19.  This is the Canadian Standard: A little vague....... To provide ABO- group-compatible red blood cells, there shall be at least two determinations of the recipient’s blood group on record: one from a current sample and the second from the recipient’s previous records;   testing of a separate sample collection; or retesting of the same sample where positive patient identification technology was used at the time of sample collection. Note: Positive patient identification technology refers to a computerized system that uses a barcode, radio- frequency identification (RFID), or another electronically readable element on a patient’s identification band to confirm identity.
  20. Poly Specific AHG is less expensive.
  21. I eat cookies as much as possible AuntiS. Wish I could have been at ISBT.
  22. And if you were going to be there Malcolm, I would have changed my plans around and driven 4 hrs to Toronto, just for the opportunity to shake your hand and the ability to say, "I met Malcolm Needs"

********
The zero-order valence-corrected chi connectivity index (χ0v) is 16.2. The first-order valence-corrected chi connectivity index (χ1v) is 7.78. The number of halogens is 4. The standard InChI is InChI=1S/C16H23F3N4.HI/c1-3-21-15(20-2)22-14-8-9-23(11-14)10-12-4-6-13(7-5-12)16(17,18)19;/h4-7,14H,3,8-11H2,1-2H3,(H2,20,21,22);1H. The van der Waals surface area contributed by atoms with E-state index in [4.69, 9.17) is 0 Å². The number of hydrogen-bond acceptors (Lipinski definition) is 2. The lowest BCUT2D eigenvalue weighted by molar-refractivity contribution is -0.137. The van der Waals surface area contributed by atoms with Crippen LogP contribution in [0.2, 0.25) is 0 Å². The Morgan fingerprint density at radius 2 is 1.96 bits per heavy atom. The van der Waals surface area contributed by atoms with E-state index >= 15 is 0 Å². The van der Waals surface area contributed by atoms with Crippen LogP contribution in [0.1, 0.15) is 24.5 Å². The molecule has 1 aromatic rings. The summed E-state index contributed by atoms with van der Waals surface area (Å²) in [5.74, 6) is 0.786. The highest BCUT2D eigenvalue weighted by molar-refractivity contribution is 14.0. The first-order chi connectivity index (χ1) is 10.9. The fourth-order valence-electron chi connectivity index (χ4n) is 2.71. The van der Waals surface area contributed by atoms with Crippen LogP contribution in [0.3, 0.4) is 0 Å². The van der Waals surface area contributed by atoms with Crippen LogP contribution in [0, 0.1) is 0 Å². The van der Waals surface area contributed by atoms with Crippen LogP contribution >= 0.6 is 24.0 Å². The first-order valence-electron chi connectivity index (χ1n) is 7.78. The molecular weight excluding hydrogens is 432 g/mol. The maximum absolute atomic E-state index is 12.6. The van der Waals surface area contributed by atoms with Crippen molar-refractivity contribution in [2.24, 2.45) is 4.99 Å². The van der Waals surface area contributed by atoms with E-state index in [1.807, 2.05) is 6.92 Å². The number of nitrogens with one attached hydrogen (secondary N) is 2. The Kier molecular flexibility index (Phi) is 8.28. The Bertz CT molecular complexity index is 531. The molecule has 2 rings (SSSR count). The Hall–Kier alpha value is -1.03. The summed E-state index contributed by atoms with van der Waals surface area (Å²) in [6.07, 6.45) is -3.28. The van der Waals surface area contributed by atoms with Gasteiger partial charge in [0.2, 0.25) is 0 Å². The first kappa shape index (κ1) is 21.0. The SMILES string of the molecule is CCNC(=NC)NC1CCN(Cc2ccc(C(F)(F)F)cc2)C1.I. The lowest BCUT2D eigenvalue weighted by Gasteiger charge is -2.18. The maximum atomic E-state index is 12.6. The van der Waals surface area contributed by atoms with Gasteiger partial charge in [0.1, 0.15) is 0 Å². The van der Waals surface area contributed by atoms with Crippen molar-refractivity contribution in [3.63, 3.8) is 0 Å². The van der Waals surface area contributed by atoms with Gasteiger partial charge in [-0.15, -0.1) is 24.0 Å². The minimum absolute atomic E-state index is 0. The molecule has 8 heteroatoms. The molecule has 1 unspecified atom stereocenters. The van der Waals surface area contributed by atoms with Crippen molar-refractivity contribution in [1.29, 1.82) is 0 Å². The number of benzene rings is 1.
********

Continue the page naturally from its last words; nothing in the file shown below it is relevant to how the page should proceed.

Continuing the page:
23. Always the BIG question. Was it drawn properly? I think you answered your own question there.
  24. To further confuse the issue the National Advisory Committee in Canada has now said that as long as the unit of blood is returned within 60 minutes, temperature doesn't matter. This is from the Canadian Society of Transfusion Medicine Standards 5.8.7 Return of Blood Components and Blood Products Blood components may be returned to the TS inventory if the following conditions have been met and documented: a. visual inspection of the blood component is acceptable b. the bag is intact, including ports c. at least one sealed segment of integral donor tubing is attached on red cell components. Alternately, an identified segment must be available to the transfusing site. d. the temperature of the blood component is acceptable or the blood component has not been out of the controlled environment for more than 60 minutes from the time of issue (per occurrence, not cumulative).10.10.2/10.10.5/11.4.7 We find this standard rather vague. What is the acceptable temperature and what would standards for our Quality Audit (like your AABB audits) consider a controlled environment? From what I have learned this was a very rigorous testing process at extreme high and extreme low temperatures and there was never any bacterial issues if the unit was returned to the refrigerator within 60 minutes regardless of the temperature of the unit upon 'return'.